you should see a list of all your s3 buckets installed, including the 2 new ones created, if not you may have to configure your ec2 instance for cli. Next, backup the contents into the codetestbucket created earlier

# aws s3 cp --recursive /var/www/html s3://mkcodetestapp2018

Use recursive to make sure it copies all the files, directories and the sub-directories.

you can confirm this action by running

# aws s3 ls s3://mkcodetestapp2018

you would have something like this:

backedup files

So all the codes are backed up in a bucket, which, the content can be simply copied to a new Ec2 instance in cases of failure.

Now lets check the wordpress and see its content, you may be wordering why did we create 2 s3 buckets, instead of one. If you have not uploaded any images nor any post it should look like this

# cd wp-content && ls

wordpress content

Now Upload a couple of images to the wordpress dashboard media, and possibly post it.

uploaded files

Make a simple post!!

first worpress post

Now if you enter ls again from the terminal a folder uploads should have been created which has contents of all the images and files uploaded.

uploaded mediafiles

click on the posted link on your wordpress app, also termed "permalink", then right-click on the image file and copy the image link address. paste in on your browser. or

There you have your new post.

To ensure the application is fault tolerant, We need to automate the sync process of copying newly added files into the bucket, so that the same content is shared across all the instances.

  • Change directory into the etc. # cd /etc

  • # nano crontab

This is linux version of scheduling task, similar to task scheduling in Jenkins.

You should have something like this:


Enter the following

*/2 * * * * root aws s3 sync --delete /var/www/html/wp-content/uploads s3://mkmedia-back-up-app2018


*/2 * * * * root aws s3 sync --delete /var/www/html s3://mkcodetestapp2018

This makes sure contents of the html codes, as well as media added are the same, with that of the bucket, including any deleted file. To enforce/startup this cron task, enter the following:

# service crond restart

This would force start the cron scheduled Job. If you add a new file to your media content, check the bucket content in 4 mins, it must have been copied into it. If its not copied, you may need to configure aws cli on your ec2 instance as well as ensure that the instance, has IAM S3-Admin access role, attached to it.

If you delete one file and add 2 new files, after waiting for a while you would see all this changes reflected in the bucket;

lets check the content of the media bucket to confirm it works.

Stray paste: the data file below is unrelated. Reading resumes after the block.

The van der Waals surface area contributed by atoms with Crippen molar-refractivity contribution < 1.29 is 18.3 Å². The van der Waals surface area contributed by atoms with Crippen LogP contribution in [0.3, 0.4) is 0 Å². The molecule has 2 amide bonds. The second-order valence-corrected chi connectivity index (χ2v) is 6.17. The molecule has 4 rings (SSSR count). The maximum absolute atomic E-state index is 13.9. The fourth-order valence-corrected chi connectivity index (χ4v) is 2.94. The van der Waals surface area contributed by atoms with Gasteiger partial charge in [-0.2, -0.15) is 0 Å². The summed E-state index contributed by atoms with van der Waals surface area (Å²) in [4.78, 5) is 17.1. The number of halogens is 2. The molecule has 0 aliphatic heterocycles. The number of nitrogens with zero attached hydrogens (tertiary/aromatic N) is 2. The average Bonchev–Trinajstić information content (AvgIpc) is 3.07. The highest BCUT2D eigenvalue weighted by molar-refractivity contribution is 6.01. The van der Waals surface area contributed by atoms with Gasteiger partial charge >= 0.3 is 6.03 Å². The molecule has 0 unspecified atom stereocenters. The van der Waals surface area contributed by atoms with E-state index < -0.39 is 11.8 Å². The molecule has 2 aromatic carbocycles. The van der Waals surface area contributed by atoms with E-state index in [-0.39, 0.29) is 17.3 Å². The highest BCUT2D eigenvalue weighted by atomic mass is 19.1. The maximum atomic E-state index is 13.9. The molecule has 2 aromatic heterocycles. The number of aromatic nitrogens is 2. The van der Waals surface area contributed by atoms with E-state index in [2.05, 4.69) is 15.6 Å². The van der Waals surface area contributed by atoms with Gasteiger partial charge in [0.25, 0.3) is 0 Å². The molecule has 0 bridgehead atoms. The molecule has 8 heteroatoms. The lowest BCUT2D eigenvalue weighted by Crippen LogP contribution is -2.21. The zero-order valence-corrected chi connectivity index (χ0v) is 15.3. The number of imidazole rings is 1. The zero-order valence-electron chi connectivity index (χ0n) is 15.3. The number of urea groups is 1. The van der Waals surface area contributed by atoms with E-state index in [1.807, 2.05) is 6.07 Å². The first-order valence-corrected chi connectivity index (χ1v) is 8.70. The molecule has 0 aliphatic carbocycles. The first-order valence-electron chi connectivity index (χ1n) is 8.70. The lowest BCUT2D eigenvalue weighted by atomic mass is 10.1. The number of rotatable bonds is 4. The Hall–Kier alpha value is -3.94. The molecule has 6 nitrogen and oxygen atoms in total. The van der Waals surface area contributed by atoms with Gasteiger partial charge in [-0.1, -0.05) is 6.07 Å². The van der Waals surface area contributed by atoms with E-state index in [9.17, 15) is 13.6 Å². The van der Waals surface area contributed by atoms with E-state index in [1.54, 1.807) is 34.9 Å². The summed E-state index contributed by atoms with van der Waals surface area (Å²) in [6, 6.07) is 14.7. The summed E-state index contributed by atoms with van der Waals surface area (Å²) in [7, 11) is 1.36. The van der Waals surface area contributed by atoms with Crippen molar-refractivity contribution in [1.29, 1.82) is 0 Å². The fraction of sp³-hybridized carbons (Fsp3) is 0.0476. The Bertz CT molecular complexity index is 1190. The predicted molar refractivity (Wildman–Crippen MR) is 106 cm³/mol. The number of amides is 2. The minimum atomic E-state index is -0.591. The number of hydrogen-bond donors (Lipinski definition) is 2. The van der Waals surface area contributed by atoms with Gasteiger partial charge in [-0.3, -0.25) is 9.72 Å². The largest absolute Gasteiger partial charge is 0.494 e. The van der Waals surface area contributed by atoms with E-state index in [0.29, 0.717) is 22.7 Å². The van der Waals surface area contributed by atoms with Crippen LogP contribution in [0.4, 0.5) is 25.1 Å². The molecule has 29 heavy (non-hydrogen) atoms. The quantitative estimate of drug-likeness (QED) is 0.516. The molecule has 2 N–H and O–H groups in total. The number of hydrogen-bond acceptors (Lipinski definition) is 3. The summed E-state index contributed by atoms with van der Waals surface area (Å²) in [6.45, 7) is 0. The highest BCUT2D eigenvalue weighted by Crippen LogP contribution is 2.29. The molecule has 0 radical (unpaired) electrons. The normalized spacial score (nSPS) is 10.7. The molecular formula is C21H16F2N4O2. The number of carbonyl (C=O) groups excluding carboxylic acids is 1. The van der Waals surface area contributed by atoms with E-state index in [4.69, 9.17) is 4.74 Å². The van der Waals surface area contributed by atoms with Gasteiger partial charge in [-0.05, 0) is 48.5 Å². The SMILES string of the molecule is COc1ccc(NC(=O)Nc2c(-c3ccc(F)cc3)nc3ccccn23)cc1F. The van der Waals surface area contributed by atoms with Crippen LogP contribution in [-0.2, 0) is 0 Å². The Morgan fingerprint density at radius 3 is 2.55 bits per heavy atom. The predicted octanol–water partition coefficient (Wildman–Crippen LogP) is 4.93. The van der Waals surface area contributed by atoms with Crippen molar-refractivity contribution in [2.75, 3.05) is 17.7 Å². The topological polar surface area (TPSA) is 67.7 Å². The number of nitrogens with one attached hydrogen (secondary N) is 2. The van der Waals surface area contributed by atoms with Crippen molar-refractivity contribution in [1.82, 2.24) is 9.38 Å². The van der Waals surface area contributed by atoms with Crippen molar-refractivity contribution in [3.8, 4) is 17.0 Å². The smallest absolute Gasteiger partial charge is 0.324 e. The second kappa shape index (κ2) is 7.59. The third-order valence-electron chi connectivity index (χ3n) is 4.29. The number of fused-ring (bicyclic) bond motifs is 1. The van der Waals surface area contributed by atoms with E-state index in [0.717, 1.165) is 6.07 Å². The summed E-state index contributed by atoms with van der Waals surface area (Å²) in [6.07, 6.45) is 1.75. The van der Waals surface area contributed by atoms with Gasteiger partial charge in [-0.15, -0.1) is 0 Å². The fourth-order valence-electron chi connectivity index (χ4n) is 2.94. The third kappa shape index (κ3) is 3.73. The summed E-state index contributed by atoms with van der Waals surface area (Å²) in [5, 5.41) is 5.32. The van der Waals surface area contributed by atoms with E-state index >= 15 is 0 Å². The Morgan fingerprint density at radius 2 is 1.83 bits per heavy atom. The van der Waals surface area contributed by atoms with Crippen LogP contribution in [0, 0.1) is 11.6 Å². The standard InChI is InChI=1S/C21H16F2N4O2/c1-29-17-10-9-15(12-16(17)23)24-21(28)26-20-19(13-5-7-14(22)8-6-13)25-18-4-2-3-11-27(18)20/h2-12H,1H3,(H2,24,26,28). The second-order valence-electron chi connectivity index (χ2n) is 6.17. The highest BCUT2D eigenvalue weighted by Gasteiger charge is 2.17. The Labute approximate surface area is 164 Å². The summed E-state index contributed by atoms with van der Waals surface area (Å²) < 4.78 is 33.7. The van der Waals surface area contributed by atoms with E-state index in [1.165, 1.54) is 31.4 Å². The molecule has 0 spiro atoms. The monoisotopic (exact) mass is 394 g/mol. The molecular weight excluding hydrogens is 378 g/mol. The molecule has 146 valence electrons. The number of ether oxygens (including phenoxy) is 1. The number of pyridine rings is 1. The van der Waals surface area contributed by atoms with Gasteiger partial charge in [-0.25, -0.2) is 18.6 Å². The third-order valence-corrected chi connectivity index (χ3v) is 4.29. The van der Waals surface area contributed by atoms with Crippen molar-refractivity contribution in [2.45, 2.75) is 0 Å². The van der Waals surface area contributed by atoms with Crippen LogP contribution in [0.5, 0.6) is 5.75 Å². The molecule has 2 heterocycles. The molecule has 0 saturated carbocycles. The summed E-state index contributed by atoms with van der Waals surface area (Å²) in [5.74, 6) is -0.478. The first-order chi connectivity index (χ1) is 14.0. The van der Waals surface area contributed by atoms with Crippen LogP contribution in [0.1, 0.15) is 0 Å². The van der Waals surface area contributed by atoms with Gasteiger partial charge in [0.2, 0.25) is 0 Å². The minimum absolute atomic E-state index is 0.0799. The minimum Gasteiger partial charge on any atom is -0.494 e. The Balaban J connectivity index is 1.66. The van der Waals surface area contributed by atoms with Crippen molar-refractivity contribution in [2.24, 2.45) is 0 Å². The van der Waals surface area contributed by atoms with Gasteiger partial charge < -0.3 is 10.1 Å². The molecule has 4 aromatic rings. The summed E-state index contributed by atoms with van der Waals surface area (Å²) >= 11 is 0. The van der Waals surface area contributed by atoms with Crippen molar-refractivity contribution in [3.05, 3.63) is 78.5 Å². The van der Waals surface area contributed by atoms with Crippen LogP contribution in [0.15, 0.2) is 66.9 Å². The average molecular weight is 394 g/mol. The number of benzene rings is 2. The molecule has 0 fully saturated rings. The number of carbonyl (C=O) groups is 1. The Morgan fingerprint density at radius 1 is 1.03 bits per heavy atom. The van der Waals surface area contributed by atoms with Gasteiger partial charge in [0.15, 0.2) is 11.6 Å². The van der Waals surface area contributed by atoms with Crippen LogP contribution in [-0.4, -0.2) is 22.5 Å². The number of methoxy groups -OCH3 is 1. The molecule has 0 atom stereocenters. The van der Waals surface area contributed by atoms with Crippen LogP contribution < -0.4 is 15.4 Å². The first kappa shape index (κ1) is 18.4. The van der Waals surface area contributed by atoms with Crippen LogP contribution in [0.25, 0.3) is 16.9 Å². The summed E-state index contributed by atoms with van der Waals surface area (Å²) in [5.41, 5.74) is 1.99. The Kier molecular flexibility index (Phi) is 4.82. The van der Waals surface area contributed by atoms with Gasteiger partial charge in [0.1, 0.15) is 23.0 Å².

if you check the present content it would be empty, but wait for 4 minutes. while waiting lets add a file the html content,

# echo "Hello Cloud Architects, keep being awesome" > test.txt # echo "Hello Solution Architects" > test2.txt # echo "Hello DevOPS Engineer, keep being awesome" > text2.txt

After a while check both buckets:

# aws s3 ls s3://mkcodetestapp2018 and # aws s3 ls s3://mkmedia-back-up-app2018/2018/05/

There you have it. All added files and changes are in the code as well as the media bucket in s3. The auto sync process is ON!!

Now we have everything on the instance, we need to create an ami image of the instance to place behind the ELB, and auto scaling group.

Creating an Ami Images of the application

Name the first Image, WP-AMI Server, and the Other WP-AMI Production, create the images running something like this: for each, changing the names.

aws ec2 create-image --instance-id i-0818ba5bd174dbccb --name "My WP-AMI Server" --description "AMI Image to lauch Auto-config of WP App

Your output should be something like this:

ami created image

Copy both image IDs, we would be needing them in the next section.

You can now terminate the Ec2 Instance since we have its image already.

The output would show the instance, and some of its details, that its been shutdown in json format

Launching Auto config, Autoscaling And Elastic Load Balancer

We could either attach this new details to a new cloud formation stack, and launch it or we make use of AWS CLI, since this is the main focus of repository.

First we create a target group,

aws elbv2 create-target-group --name mk-Webapp-targets --protocol TCP --port 80 --vpc-id vpc-07ae5b60 referencing the WP-Prod instance, from the console.

Pointing to the instance, next we create a an Elastic load balancer whic points to this target group.

# aws elb create-load-balancer --load-balancer-name mk-elb-Classic --listeners "Protocol=HTTP,LoadBalancerPort=80,InstanceProtocol=HTTP,InstancePort=80" --availability-zones us-east-1c us-east-1b us-east-1f

I ran this creation on the console, but did this can be done on the cli as well.

  • Next, we need to put our Instances behind the Classic load balancer, and change the settings of the word press to point to the public DNS of the Load balancer. Else, if we create multiple instances, scale and have not made this changes, the site would not perform well. We do this change on the console of the word press settings. Such that when the instance is scaled up or down, customers would be directed to the load balancer, which points to its public DNS, which the applications is pointing to.

So now, we have one instance, which is behind and ELB "mk-elb-Classic" which makes use of the target group mkWebAPPTG, pointing to the instance. And Currently, our application is pointing directly to the ELB.

  • Next we create a new instance in a different AZ, using the image we created earlier, to do this we enter the following

aws ec2 run-instances --image-id ami-3b2aa644 --count 1 --instance-type t2.micro --key-name mk_keypair_app --subnet-id subnet-e23352ba --iam-instance-profile Name=task --tag-specifications 'ResourceType=instance,Tags=[{Key=MK-webserver,Value=production}]'